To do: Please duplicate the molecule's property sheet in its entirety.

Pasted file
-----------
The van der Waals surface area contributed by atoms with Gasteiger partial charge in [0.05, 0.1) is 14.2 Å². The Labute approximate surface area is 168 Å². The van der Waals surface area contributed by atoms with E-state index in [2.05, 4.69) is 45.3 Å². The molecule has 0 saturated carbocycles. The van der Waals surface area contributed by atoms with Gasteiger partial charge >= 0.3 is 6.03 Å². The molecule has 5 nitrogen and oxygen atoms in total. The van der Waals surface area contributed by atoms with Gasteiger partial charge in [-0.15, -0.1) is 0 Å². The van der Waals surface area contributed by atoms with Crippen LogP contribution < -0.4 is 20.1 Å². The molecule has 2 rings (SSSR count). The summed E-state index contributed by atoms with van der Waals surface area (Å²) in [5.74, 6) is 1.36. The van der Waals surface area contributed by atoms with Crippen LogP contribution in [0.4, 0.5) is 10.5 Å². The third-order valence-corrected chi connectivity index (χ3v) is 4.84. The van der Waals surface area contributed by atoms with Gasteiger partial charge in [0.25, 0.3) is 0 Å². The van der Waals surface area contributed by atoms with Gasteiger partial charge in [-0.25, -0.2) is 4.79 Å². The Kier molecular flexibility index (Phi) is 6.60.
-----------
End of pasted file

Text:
The van der Waals surface area contributed by atoms with Gasteiger partial charge in [0.05, 0.1) is 14.2 Å². The Labute approximate surface area is 168 Å². The van der Waals surface area contributed by atoms with E-state index in [2.05, 4.69) is 45.3 Å². The molecule has 0 saturated carbocycles. The van der Waals surface area contributed by atoms with Gasteiger partial charge >= 0.3 is 6.03 Å². The molecule has 5 nitrogen and oxygen atoms in total. The van der Waals surface area contributed by atoms with Gasteiger partial charge in [-0.15, -0.1) is 0 Å². The van der Waals surface area contributed by atoms with Crippen LogP contribution < -0.4 is 20.1 Å². The molecule has 2 rings (SSSR count). The summed E-state index contributed by atoms with van der Waals surface area (Å²) in [5.74, 6) is 1.36. The van der Waals surface area contributed by atoms with Crippen LogP contribution in [0.4, 0.5) is 10.5 Å². The third-order valence-corrected chi connectivity index (χ3v) is 4.84. The van der Waals surface area contributed by atoms with Gasteiger partial charge in [0.25, 0.3) is 0 Å². The van der Waals surface area contributed by atoms with Gasteiger partial charge in [-0.25, -0.2) is 4.79 Å². The Kier molecular flexibility index (Phi) is 6.60.